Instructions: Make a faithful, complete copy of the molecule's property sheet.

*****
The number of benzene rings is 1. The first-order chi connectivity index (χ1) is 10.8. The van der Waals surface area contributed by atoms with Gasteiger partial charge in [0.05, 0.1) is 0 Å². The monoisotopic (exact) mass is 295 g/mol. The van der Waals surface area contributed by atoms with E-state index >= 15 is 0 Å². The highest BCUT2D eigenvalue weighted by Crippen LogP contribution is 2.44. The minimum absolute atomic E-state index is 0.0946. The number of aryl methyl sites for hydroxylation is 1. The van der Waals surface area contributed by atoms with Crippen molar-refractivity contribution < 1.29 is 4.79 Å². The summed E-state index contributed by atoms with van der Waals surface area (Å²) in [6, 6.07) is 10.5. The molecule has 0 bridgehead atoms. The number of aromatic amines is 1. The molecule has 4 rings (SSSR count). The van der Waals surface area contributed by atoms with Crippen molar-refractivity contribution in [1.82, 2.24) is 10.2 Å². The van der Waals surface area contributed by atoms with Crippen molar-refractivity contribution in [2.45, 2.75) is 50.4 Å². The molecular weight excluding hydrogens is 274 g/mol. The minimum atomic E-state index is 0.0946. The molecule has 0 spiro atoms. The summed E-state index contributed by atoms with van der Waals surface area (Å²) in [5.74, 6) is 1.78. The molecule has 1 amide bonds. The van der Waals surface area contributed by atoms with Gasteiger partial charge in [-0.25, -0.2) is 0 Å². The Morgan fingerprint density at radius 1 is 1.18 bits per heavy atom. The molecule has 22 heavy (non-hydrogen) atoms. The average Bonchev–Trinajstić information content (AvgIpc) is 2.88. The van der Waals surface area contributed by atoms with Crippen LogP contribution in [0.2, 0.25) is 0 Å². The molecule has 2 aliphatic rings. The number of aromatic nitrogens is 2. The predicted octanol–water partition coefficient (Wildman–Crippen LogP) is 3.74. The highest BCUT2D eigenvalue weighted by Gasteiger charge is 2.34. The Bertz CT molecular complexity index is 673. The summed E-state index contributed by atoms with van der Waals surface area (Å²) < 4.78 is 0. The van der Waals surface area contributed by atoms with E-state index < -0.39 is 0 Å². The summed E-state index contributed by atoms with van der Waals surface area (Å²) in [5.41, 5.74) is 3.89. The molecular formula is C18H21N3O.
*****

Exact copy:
The number of benzene rings is 1. The first-order chi connectivity index (χ1) is 10.8. The van der Waals surface area contributed by atoms with Gasteiger partial charge in [0.05, 0.1) is 0 Å². The monoisotopic (exact) mass is 295 g/mol. The van der Waals surface area contributed by atoms with E-state index >= 15 is 0 Å². The highest BCUT2D eigenvalue weighted by Crippen LogP contribution is 2.44. The minimum absolute atomic E-state index is 0.0946. The number of aryl methyl sites for hydroxylation is 1. The van der Waals surface area contributed by atoms with Crippen molar-refractivity contribution < 1.29 is 4.79 Å². The summed E-state index contributed by atoms with van der Waals surface area (Å²) in [6, 6.07) is 10.5. The molecule has 0 bridgehead atoms. The number of aromatic amines is 1. The molecule has 4 rings (SSSR count). The van der Waals surface area contributed by atoms with Crippen molar-refractivity contribution in [1.82, 2.24) is 10.2 Å². The van der Waals surface area contributed by atoms with Crippen molar-refractivity contribution in [2.45, 2.75) is 50.4 Å². The molecular weight excluding hydrogens is 274 g/mol. The minimum atomic E-state index is 0.0946. The molecule has 0 spiro atoms. The summed E-state index contributed by atoms with van der Waals surface area (Å²) in [5.74, 6) is 1.78. The molecule has 1 amide bonds. The van der Waals surface area contributed by atoms with Gasteiger partial charge in [-0.25, -0.2) is 0 Å². The Morgan fingerprint density at radius 1 is 1.18 bits per heavy atom. The molecule has 22 heavy (non-hydrogen) atoms. The average Bonchev–Trinajstić information content (AvgIpc) is 2.88. The van der Waals surface area contributed by atoms with Crippen LogP contribution in [0.2, 0.25) is 0 Å². The molecule has 2 aliphatic rings. The number of aromatic nitrogens is 2. The predicted octanol–water partition coefficient (Wildman–Crippen LogP) is 3.74. The highest BCUT2D eigenvalue weighted by Gasteiger charge is 2.34. The Bertz CT molecular complexity index is 673. The summed E-state index contributed by atoms with van der Waals surface area (Å²) < 4.78 is 0. The van der Waals surface area contributed by atoms with E-state index < -0.39 is 0 Å². The summed E-state index contributed by atoms with van der Waals surface area (Å²) in [5.41, 5.74) is 3.89. The molecular formula is C18H21N3O.